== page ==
The innocent victims I mentioned are, of course, the players. And not just the Russians, either. Other teams affected include the Afghani women’s team, which has itself overcome its own internal problems in the past just to be able to play, and several African teams that have had to jump over many well-publicised visa hurdles to secure their place. And, of course, if the whole Olympiad is moved or cancelled, literally thousands of chess players and fans will be affected.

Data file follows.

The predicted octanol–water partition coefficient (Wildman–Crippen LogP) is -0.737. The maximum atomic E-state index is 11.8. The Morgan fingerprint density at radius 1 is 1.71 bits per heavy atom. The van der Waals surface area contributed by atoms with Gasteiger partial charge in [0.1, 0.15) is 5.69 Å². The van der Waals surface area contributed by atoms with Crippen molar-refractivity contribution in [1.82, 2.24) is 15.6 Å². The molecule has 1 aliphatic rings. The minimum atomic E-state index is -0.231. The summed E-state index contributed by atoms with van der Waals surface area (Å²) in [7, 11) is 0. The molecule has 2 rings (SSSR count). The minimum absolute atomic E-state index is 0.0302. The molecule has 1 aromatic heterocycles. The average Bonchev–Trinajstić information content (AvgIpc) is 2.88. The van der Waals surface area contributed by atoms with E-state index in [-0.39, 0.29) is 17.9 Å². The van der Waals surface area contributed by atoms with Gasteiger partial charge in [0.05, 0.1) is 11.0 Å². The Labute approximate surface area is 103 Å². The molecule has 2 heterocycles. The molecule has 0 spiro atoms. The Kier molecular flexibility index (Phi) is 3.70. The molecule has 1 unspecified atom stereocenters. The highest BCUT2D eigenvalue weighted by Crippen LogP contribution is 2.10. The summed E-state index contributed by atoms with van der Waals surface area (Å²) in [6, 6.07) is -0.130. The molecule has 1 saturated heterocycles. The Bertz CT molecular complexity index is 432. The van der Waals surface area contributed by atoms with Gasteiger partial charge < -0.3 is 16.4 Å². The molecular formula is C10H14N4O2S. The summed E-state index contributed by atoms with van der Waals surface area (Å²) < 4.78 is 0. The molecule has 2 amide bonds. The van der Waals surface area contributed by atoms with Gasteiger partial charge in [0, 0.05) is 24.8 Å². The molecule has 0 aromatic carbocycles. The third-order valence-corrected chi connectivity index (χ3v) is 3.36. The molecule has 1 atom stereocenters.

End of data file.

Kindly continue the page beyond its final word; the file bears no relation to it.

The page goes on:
I really have no idea what’s going on, and it’s even possible that the ‘facts’ I’ve re-quoted above have been massaged somehow by their sources. But what I can do is apply some basic game theory to the situation to make a prediction about what’s going to happen. For example, it’s highly unlikely that the Olympiad will be cancelled or moved. There’s just no way that FIDE would accept the negative publicity in the run-up to what will be one of the closest-fought FIDE elections in recent history. Secondly, I find it very hard to believe that these teams will ultimately not be allowed to play, for similar reasons. If the Tromsø organisers just wanted to make a point, it’s been made: this story has been widely publicised in all major media outlets in the chess world. If it’s a budgetary issue, either the money will be found somehow, or the Norwegian organisers will cave in; after all, they would have had to have budgeted for these teams a couple of months ago, when they thought that these teams would register. The unfortunate reality is that perhaps without the Russian team being affected, the organisers might have gotten away with denying the other countries a place; as it stands, although ‘no exceptions should be made’, the might of Russia is a tough beast to fight against.